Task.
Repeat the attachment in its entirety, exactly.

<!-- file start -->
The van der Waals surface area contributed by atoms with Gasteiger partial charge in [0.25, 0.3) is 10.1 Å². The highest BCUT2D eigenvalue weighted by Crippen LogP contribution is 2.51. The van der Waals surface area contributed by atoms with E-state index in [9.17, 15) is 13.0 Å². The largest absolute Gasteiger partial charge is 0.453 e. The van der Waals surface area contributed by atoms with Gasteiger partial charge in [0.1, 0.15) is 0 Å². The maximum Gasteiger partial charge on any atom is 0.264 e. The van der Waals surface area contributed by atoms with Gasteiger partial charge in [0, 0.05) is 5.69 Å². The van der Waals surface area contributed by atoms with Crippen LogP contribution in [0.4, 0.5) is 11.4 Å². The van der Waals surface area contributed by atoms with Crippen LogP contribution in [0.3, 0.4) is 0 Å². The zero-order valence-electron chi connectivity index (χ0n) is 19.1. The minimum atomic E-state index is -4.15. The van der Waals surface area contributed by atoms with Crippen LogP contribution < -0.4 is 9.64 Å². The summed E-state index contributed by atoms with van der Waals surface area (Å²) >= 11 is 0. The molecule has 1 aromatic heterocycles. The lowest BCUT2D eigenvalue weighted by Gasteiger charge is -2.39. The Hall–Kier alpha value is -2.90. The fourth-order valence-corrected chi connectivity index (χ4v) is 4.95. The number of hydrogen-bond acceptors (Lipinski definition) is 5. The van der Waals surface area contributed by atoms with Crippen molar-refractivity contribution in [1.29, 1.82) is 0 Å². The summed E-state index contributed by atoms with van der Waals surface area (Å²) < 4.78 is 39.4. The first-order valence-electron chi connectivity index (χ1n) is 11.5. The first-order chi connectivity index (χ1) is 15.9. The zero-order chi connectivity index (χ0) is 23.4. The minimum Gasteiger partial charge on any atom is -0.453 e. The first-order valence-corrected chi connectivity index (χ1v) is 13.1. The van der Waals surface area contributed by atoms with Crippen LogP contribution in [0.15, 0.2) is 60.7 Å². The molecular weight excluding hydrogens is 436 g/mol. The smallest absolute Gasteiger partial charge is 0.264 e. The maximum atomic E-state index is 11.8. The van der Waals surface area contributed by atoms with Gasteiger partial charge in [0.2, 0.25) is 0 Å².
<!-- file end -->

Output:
The van der Waals surface area contributed by atoms with Gasteiger partial charge in [0.25, 0.3) is 10.1 Å². The highest BCUT2D eigenvalue weighted by Crippen LogP contribution is 2.51. The van der Waals surface area contributed by atoms with E-state index in [9.17, 15) is 13.0 Å². The largest absolute Gasteiger partial charge is 0.453 e. The van der Waals surface area contributed by atoms with Gasteiger partial charge in [0.1, 0.15) is 0 Å². The maximum Gasteiger partial charge on any atom is 0.264 e. The van der Waals surface area contributed by atoms with Gasteiger partial charge in [0, 0.05) is 5.69 Å². The van der Waals surface area contributed by atoms with Crippen LogP contribution in [0.4, 0.5) is 11.4 Å². The van der Waals surface area contributed by atoms with Crippen LogP contribution in [0.3, 0.4) is 0 Å². The zero-order valence-electron chi connectivity index (χ0n) is 19.1. The minimum atomic E-state index is -4.15. The van der Waals surface area contributed by atoms with Crippen LogP contribution < -0.4 is 9.64 Å². The summed E-state index contributed by atoms with van der Waals surface area (Å²) >= 11 is 0. The molecule has 1 aromatic heterocycles. The lowest BCUT2D eigenvalue weighted by Gasteiger charge is -2.39. The Hall–Kier alpha value is -2.90. The fourth-order valence-corrected chi connectivity index (χ4v) is 4.95. The number of hydrogen-bond acceptors (Lipinski definition) is 5. The van der Waals surface area contributed by atoms with Crippen molar-refractivity contribution in [1.29, 1.82) is 0 Å². The summed E-state index contributed by atoms with van der Waals surface area (Å²) < 4.78 is 39.4. The first-order valence-electron chi connectivity index (χ1n) is 11.5. The first-order chi connectivity index (χ1) is 15.9. The zero-order chi connectivity index (χ0) is 23.4. The minimum Gasteiger partial charge on any atom is -0.453 e. The first-order valence-corrected chi connectivity index (χ1v) is 13.1. The van der Waals surface area contributed by atoms with Crippen LogP contribution in [0.15, 0.2) is 60.7 Å². The molecular weight excluding hydrogens is 436 g/mol. The smallest absolute Gasteiger partial charge is 0.264 e. The maximum atomic E-state index is 11.8. The van der Waals surface area contributed by atoms with Gasteiger partial charge in [0.2, 0.25) is 0 Å².